Drazen Petrovic: Remembering the Star That Didn't Get to Shine

John Nizinski@@jniz73Analyst IIIJanuary 17, 2012

When you talk about some of the greatest NBA players of all time, one name that usually isn't mentioned is Drazen Petrovic. This is not because of his lack of talent, effort or will to win, but because of a tragedy.

Petrovic was born on October 22, 1964, in Sibenik, Croatia. His initial interest in basketball came from his eagerness be just like his older brother.

It started as an act of idolization but turned into Petrovic's passion, as he would play in pickup games at a local court on a regular basis and spent time alone improving his game. He had a dedication and determination to develop his skills that made him admired and more importantly respected.

Clyde Drexler reminisced on Petrovic by saying,  "Drazen and I were very good friends. I was one of those people who welcomed him to Portland when he came from Europe. We talked about his family a lot in his restaurant, and he enjoyed his friends and he enjoyed the game of basketball. I really respect him because he worked very, very hard.

Each and every day in practice he would be the first guy to come and the last guy to leave the gym. So anybody with that kind of dedication...you have to have a lot of respect for him."

Nobody put more pressure on him or had higher expectations for him than Petrovic himself.

"I'll remember Drazen as a cheerful guy who was always smiling," New Jersey Nets coach Chuck Daly said.  His genuine smile acted as a disguise or a mask for his serious manner in basketball.

His desire to be the best basketball player he could be turned into him being a leader and artist. Petrovic was given the nickname "The Croatian Mozart" because of the art form that made basketball.

He began breaking through and becoming a star in Europe, when he played on Croatian teams KK Sibenka and KK Cibona.

At the age of 15, Petrovic already had made Sibenka's first team, and made the league finals (Radivoj Korac Cup) twice. They lost both games, but not without controversy.

Petrovic's team actually had won the championship game, but was stripped of the victory because of irregularities in refereeing. Petrovic's foul shots should have been the game winners but the National Basketball Federation wanted a rematch of the championship game and Sibenka refused to show up.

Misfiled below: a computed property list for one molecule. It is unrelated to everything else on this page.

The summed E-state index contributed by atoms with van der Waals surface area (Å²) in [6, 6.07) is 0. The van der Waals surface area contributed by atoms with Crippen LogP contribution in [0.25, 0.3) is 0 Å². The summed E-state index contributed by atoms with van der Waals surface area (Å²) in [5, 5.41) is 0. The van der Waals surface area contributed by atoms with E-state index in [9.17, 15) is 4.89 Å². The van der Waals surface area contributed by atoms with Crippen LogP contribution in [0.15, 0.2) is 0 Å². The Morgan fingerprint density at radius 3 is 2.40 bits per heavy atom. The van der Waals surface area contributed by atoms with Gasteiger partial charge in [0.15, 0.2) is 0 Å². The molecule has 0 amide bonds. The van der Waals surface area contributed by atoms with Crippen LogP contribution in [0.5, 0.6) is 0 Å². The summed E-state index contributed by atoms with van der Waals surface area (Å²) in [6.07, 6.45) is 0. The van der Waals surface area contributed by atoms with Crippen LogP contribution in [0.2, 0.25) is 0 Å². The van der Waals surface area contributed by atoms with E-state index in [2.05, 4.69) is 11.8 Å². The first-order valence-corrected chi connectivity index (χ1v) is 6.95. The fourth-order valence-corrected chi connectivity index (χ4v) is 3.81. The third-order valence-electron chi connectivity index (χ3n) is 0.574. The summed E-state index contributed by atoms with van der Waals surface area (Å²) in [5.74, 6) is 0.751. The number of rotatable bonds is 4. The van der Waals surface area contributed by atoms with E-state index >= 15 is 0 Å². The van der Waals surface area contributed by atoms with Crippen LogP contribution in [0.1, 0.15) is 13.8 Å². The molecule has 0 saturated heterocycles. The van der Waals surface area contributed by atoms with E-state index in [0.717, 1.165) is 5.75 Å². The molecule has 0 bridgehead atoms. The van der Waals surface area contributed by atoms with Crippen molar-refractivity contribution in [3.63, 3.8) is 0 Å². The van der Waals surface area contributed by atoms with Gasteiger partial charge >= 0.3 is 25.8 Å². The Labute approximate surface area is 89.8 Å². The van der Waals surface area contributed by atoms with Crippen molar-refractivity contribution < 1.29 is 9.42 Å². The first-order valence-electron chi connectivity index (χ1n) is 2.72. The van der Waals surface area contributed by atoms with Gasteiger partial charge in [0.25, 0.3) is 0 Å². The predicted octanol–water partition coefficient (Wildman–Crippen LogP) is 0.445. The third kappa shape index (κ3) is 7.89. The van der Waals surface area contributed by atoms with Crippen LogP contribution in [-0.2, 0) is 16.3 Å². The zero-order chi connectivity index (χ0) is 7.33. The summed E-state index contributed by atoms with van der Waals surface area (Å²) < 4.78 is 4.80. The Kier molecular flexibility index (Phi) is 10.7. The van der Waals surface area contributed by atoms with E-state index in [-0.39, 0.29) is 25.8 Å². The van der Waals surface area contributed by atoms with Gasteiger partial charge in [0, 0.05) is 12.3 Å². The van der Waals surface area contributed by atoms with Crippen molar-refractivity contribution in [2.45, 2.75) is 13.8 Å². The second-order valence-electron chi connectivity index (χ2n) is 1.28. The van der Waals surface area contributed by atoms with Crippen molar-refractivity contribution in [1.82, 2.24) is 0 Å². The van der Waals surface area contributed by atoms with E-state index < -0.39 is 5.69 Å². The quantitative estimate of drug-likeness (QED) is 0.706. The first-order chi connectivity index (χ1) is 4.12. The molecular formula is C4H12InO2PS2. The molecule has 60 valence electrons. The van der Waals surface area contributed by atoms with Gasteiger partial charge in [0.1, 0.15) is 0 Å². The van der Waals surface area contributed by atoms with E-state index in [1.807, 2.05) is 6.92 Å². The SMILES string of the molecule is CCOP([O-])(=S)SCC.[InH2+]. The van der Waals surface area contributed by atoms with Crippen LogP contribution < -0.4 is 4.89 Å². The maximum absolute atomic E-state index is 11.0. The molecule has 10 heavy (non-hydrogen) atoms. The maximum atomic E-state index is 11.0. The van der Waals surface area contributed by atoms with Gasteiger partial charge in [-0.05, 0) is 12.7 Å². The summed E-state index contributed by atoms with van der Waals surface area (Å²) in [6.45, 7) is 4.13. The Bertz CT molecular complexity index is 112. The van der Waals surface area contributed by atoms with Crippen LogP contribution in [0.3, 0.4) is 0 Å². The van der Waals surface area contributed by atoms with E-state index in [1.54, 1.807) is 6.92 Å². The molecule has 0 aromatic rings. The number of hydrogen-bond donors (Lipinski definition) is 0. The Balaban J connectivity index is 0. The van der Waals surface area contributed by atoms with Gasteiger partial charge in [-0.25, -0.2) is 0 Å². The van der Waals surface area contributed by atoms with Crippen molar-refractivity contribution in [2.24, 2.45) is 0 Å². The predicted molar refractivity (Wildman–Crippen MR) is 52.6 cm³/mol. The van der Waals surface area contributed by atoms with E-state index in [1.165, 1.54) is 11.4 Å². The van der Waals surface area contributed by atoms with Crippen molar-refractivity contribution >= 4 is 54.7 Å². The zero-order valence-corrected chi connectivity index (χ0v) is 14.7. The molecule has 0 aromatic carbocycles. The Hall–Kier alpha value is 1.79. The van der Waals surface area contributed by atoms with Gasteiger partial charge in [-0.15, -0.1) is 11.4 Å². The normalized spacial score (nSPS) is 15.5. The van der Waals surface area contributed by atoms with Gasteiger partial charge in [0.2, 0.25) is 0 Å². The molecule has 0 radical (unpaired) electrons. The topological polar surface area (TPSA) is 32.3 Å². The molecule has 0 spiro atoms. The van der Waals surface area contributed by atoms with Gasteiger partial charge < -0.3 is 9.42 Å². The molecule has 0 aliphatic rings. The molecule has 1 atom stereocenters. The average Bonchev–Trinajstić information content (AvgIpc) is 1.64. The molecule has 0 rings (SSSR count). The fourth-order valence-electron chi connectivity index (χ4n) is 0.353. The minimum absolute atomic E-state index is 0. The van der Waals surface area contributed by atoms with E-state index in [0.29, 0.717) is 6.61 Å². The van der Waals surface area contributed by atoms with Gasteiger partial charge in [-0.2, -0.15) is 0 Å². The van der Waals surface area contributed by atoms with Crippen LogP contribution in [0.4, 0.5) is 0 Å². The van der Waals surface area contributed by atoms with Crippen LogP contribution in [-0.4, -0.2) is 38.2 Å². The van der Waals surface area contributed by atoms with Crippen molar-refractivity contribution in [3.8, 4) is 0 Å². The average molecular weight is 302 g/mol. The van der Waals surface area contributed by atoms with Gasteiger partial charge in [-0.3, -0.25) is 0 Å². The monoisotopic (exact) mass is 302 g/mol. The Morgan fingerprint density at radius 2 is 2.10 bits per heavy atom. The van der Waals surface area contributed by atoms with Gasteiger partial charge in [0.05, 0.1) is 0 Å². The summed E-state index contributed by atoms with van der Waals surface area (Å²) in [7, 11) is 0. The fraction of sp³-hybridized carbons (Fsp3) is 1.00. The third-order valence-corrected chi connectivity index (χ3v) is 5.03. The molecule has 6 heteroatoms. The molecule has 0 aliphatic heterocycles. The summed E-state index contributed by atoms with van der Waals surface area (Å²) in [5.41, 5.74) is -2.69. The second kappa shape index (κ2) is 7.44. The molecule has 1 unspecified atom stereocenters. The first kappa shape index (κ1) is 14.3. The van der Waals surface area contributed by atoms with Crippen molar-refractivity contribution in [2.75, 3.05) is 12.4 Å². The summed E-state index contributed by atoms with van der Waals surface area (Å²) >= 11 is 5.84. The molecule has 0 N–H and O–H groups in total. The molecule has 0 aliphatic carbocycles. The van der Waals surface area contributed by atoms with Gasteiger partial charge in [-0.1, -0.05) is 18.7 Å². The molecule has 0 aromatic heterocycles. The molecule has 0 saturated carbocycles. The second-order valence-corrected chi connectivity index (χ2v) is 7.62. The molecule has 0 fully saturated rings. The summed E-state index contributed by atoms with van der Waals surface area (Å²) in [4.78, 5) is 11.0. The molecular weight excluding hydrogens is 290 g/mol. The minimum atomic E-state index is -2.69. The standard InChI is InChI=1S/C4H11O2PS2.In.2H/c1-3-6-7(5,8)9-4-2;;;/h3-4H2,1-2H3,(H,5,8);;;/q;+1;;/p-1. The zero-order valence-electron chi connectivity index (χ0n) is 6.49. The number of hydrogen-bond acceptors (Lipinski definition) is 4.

After a year in the military, he joined his older brother, Aleksandar, on the KK Cibona team. The first year in Cibona he won both the Yugoslav championship and the national cup.

In 1985, Petrovic had a performance that seems to be some sort of mythical story or tall tale. In a game against Slovenian team KK Union Olimpija, Petrovic scored 112 points.

Petrovic averaged 37.7 points in his four seasons with Cibona and was Croatian player of the year all four years.

 "Drazen was one of the greatest players ever," Slovenian NBA player Rasho Nesterovic said. "Back home, 90 percent of kids tried to be like him. His hard work inspired a lot of kids."

Petrovic was drafted by the Portland Trailblazers in 1986 as the 60th pick. He would eventual take his talents to the United States for the 1989-90 NBA season.

Petrovic immediately experienced a lack of playing time in Portland because he was stuck behind players like Drexler. In his time with the Blazers, he averaged 11.5 minutes per game and just under seven points per game.

Eighteen games into the 1990-91 season, Petrovic requested a trade out of Portland because of his lack of playing time. The Trailblazers met his wishes and, in a three-team deal, sent him to the New Jersey Nets.

Petrovic joined the Nets in the middle of the 1990-91 season and received immediate playing time he was more satisfied with. He joined a team that missed the postseason for a few years, but had some solid talent with players like Derrick Coleman and Kenny Anderson.

"Petro" started to truly get recognized by NBA fans and the league his next season. He received 36.9 minutes per game of playing time and responded by averaging 26.6 points per game.